The good news with this universe - possibly the only good news - is that it’s not too late to just scrap it all and start again. They’re one film in and they don’t seem to have gotten any of the other planned projects out of the early stages. None of these projects have any directors attached, although a handful have writers on board in name only. Alex Kurtzman, the man in charge of this franchise, was never a good fit, as evidenced by his sloppy direction in The Mummy, but he also didn’t seem clear as to what his objective was. It was supposed to be an epic shared universe of intertwining stories involving classic monsters from old school horror film but done as an action story with a S.H.I.E.L.D. style organization fighting the monsters but they also work for it but then there’s a curse and somehow all of this was supposed to be canon not only with the original horror films but also the Brendan Fraser starring trilogy of The Mummy movies? And to top all that off, there would be various A-Listers of major clout who all want their input in the project, one of the many rumoured problems The Mummy faced thanks to the creative control wielded by Cruise. They say too many cooks spoils the broth, but at least cooks are competent.
It’s not so much that the Dark Universe, a phrase that makes me cringe every time I type it, can’t be saved as perhaps it shouldn’t be. Would anyone miss it? The potential lost would be disappointing but the route Universal chose with their greatest icons of the golden age of cinema was always a baffling one. This has no business trying to be The Avengers. These are horror characters and should be adapted as such.
Right now, one of the biggest films in the world is It, a mid-budget adaptation of a beloved novel whose iconography has haunted generations. Even the most generous estimations couldn’t have predicted the international grosses, but now studios have no excuse to ignore the consistently high profits made from horror loving audiences, particularly when the product is strong. And let’s not forget Get Out, which continues to dominate the cultural zeitgeist. Every producer is going to be scrambling to find a pre-existing property that can be mined for nostalgic gold and creative intrigue thanks to Pennywise and the sunken place, so surely it would be good business for Universal to take the icons that made their name and give them another day in the darkness. Ignore the tired habit of trying to make the classics of horror into action fare and just make some great scary movies.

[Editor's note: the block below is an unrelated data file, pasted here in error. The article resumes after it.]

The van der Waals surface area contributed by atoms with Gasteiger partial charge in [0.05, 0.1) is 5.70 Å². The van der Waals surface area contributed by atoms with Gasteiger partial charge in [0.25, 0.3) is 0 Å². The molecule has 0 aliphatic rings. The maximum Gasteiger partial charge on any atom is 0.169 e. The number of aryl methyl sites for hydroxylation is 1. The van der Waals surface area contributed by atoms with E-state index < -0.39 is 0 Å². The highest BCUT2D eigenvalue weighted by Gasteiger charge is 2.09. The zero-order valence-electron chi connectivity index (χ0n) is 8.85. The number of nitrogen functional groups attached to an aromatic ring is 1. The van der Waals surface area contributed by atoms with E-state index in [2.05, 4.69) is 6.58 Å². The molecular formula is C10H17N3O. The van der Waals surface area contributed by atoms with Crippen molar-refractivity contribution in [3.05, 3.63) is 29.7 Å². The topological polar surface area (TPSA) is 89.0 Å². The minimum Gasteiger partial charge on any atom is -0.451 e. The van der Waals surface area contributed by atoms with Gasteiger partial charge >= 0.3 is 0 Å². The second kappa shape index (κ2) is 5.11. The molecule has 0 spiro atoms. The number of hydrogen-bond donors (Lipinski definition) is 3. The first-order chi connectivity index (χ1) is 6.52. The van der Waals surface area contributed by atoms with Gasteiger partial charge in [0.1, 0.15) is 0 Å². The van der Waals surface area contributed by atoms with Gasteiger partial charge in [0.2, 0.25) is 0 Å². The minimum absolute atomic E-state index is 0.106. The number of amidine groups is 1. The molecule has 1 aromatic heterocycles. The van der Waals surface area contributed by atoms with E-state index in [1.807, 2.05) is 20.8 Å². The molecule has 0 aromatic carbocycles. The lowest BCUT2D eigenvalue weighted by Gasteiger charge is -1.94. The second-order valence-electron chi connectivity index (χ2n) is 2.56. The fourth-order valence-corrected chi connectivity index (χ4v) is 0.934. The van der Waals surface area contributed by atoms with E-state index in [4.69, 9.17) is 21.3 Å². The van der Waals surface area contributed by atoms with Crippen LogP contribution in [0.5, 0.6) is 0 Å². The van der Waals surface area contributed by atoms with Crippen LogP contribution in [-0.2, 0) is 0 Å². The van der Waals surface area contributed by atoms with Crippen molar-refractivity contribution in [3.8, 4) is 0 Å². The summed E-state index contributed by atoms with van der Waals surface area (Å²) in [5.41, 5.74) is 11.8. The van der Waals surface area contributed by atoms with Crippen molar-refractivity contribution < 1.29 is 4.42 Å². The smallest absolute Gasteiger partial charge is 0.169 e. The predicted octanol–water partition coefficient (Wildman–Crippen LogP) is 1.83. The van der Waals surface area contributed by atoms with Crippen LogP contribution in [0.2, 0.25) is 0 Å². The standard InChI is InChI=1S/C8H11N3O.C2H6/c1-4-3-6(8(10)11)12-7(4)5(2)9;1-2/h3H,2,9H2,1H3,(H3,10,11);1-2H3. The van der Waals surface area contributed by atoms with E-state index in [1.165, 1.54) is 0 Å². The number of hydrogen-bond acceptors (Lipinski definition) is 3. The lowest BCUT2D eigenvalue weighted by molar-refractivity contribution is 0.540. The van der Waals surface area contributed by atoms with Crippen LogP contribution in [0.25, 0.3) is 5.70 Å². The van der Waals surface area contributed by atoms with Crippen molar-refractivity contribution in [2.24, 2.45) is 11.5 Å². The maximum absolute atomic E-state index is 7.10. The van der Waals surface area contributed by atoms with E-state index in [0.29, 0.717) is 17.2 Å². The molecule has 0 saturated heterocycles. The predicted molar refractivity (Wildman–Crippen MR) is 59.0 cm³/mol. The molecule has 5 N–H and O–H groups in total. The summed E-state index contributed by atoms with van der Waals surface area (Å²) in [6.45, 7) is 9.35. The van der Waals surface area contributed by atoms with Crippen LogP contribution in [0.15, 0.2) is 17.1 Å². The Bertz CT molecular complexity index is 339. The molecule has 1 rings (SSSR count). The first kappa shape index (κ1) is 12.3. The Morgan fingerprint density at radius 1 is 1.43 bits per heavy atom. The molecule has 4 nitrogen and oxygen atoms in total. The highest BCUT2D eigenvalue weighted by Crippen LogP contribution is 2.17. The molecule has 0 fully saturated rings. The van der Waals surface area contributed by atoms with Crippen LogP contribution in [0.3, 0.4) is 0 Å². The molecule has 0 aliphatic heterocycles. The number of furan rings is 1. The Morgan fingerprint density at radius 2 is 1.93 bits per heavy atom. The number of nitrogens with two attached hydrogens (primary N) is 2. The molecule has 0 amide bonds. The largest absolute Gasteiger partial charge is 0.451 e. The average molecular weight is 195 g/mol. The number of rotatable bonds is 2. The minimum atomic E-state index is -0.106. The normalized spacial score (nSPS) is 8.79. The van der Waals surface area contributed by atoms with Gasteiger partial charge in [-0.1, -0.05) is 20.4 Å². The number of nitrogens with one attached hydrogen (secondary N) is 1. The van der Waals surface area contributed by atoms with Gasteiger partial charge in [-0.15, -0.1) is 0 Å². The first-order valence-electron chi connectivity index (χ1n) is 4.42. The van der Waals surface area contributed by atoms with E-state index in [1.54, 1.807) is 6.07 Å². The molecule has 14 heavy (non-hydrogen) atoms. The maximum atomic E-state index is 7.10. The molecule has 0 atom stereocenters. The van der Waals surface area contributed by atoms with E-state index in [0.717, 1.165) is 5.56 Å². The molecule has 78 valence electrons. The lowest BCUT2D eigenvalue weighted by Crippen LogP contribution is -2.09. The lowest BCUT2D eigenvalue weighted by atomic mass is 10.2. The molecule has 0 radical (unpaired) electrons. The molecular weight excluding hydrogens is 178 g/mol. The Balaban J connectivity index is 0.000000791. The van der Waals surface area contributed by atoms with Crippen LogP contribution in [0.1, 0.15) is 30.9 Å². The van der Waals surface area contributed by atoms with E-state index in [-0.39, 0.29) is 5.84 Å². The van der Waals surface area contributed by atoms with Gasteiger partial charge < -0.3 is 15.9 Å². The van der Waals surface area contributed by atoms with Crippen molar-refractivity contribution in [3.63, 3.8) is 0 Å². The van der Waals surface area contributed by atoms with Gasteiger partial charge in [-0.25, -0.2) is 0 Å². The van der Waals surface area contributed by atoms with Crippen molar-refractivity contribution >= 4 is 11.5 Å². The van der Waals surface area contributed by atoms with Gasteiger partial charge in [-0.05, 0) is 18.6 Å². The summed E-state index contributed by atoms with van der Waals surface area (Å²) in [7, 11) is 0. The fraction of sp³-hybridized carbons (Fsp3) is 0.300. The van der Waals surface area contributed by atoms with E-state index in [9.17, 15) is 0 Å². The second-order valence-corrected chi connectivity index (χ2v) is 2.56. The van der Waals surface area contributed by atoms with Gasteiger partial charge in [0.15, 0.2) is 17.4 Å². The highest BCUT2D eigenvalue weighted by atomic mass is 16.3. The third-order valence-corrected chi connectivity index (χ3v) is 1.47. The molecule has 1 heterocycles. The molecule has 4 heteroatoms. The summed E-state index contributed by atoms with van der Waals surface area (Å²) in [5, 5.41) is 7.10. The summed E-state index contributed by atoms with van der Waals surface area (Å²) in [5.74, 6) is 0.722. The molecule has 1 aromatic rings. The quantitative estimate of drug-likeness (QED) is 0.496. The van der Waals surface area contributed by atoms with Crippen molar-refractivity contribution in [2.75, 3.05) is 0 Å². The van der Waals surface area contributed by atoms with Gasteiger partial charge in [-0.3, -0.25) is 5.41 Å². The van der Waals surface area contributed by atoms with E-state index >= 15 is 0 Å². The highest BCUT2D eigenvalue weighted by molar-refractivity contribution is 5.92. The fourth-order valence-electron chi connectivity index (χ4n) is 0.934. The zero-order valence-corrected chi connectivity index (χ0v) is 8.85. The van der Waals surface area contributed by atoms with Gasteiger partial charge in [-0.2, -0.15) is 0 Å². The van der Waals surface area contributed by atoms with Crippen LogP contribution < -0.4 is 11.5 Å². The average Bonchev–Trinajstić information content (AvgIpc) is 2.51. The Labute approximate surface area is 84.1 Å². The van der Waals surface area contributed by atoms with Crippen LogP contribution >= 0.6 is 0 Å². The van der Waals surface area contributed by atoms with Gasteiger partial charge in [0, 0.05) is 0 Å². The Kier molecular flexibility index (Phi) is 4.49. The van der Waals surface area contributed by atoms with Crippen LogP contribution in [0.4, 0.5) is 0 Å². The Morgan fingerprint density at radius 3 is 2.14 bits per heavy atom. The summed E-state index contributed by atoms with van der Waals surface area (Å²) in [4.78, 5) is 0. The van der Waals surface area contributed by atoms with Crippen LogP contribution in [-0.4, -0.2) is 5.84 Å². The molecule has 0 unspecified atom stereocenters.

It’s not as if the material is bereft of potential either: How about a take on Creature From the Black Lagoon that directly confronts the colonialist undertones and crosses Heart of Darkness with the Fluke-Man episode of The X-Files? Or The Invisible Man with a bleak examination of masculine power gone toxic (and without Johnny Depp)? Perhaps a modern interrogation of the ethics of Frankenstein in an era where anti-science politics dominates the discourse? Hey, why not just make a full-on honest adaptation of Dracula as the gothic horror we desperately need, free of Marvel rip-offs?
Crucially, Universal just need to admit that a shared universe model is unsustainable for these characters and invest in making individual films, preferably with manageable budgets, that can stand on their own two feet. For all the whining about the evils of Rotten Tomatoes and the dismal results of a weak Summer box office, there is a simple truth to the world of cinema - make something worth seeing and audiences will eventually find their way to it.